As with most states, felony crimes in the state of Tennessee classifies legal wrongdoing as either a felony or a misdemeanor. A felony indicates that the crime is more serious and is treated that way by the law and court system.
While certain exceptions can be made in sentencing based on whether the crime in question was a state or federal violation, the state of Tennessee does follow specific guidelines on how to charge and punish individuals convicted of a felony.
Tennessee Felony Types
The state of Tennessee classifies felony types by letter, assigning the most severe penalties at the top and working down the alphabet.
- Class A felony
A minimum of 15 years and a maximum of 60 years in prison, with the possibility of a maximum of $50,000 in fines assessed by the jury.
- Class B felony
Depending on the judge and jury, a Class B felony can earn a convicted individual between eight and 30 years in prison and a maximum of $25,000 in fines.
- Class C felony
Between three to 15 years of jail time and $10,000 in fines.
- Class D felony
Jail time ranges from two to 12 years and fines not to exceed $5,000.
- Class E felony
While it carries the smallest penalties compared to the other felony types, a Class E felony does still include one to six years in prison and a maximum fine of $3,000.
Multiple Factors Determine Severity
Multiple factors can play a role when Judges are determining the severity of punishment within these ranges. For example, a crime such as murder the violence or depravity in the execution of the crime, criminal history of the defendant, and details about the victim can have an effect on the punishment metered out.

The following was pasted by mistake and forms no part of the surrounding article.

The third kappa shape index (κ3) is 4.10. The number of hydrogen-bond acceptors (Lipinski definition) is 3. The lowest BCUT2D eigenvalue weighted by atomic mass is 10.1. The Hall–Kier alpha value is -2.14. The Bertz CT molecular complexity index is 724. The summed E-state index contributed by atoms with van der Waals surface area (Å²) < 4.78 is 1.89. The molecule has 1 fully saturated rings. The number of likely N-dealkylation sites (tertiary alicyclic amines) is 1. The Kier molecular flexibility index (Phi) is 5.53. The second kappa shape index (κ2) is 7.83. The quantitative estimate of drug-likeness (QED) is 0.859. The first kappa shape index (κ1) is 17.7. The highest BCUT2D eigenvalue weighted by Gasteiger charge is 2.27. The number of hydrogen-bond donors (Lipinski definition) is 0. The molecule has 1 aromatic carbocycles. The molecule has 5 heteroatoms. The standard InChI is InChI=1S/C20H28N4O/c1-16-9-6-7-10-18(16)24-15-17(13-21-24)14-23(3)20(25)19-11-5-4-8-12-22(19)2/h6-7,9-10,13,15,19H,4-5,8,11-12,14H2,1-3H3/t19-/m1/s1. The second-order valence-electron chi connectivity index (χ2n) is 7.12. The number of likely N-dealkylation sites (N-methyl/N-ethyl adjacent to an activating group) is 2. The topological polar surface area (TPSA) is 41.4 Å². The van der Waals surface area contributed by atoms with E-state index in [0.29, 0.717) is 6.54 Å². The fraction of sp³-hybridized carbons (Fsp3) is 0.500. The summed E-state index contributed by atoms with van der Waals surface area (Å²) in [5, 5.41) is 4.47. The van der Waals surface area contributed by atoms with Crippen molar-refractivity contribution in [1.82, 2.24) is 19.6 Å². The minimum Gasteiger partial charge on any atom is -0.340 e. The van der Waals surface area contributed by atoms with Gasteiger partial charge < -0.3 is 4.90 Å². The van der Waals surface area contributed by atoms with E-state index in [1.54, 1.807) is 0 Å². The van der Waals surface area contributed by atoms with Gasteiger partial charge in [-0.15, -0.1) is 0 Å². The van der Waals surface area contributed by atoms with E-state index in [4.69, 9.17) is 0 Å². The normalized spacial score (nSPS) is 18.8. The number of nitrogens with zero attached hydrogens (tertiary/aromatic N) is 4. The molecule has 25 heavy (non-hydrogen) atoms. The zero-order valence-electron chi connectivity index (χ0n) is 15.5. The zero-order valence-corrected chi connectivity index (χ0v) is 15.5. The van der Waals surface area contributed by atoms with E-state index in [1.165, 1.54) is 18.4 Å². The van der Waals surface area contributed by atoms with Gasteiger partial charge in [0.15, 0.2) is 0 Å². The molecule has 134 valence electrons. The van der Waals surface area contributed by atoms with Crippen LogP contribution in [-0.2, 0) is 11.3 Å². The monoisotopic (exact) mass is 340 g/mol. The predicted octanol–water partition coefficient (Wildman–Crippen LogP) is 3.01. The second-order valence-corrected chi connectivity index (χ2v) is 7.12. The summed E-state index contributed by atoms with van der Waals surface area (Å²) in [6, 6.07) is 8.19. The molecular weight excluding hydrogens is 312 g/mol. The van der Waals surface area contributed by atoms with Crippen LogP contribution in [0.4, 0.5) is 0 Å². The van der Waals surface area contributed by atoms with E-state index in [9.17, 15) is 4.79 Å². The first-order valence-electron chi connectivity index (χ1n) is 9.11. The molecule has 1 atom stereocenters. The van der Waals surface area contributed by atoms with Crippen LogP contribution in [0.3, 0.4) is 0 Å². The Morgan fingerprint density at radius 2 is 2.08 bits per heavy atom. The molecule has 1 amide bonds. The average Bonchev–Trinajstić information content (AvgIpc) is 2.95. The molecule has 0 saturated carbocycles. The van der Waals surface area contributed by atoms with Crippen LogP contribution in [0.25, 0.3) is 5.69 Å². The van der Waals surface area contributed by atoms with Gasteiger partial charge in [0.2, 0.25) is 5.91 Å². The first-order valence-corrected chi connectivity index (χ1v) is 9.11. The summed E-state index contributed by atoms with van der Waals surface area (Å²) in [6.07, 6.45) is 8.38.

it’s important for anyone facing a felony charge in Tennessee to have solid legal representation on their side to ensure the best possible outcome in their case.
Felony Expungement Options
Depending on several factors, including the type of crime and the individual’s conviction record, it may be possible to have a criminal record expunged of the felony in question.
Certain felonies cannot qualify for expungement, including assault, child abuse, murder, and rape. However, crimes including forgery, vandalism, theft, and a variety of non-sexual and non-violent crimes can qualify for expungement.
Some of the basic qualifications for expungement include:
- No other convictions on the petitioner’s record
Expungement can only occur on one conviction, and that has to be the only conviction on the individual’s record. If they have multiple convictions, expungement may not be a possibility.
- Five years removed
Working in tandem with the last requirement, the lone conviction eligible for expungement had to have occurred at least five years ago.
- All other requirements of the conviction have been completed.
This means any court fines and/or fees or any restitution owed to the victims have been paid, the jail time has been served, and parole/probation has been successfully completed.
For Your Defense, Call Murfreesboro’s Attorney David Clarke
Facing felony charges can be a frightening, and without proper legal representation, the process can also seem hopeless. However, you have has the right to legal representation and a rigorous defense. David Clarke of the Clarke Law Firm has the knowledge, experience, and compassion to launch your defense.
To find out more about how we can help, contact the Clarke Law Firm today.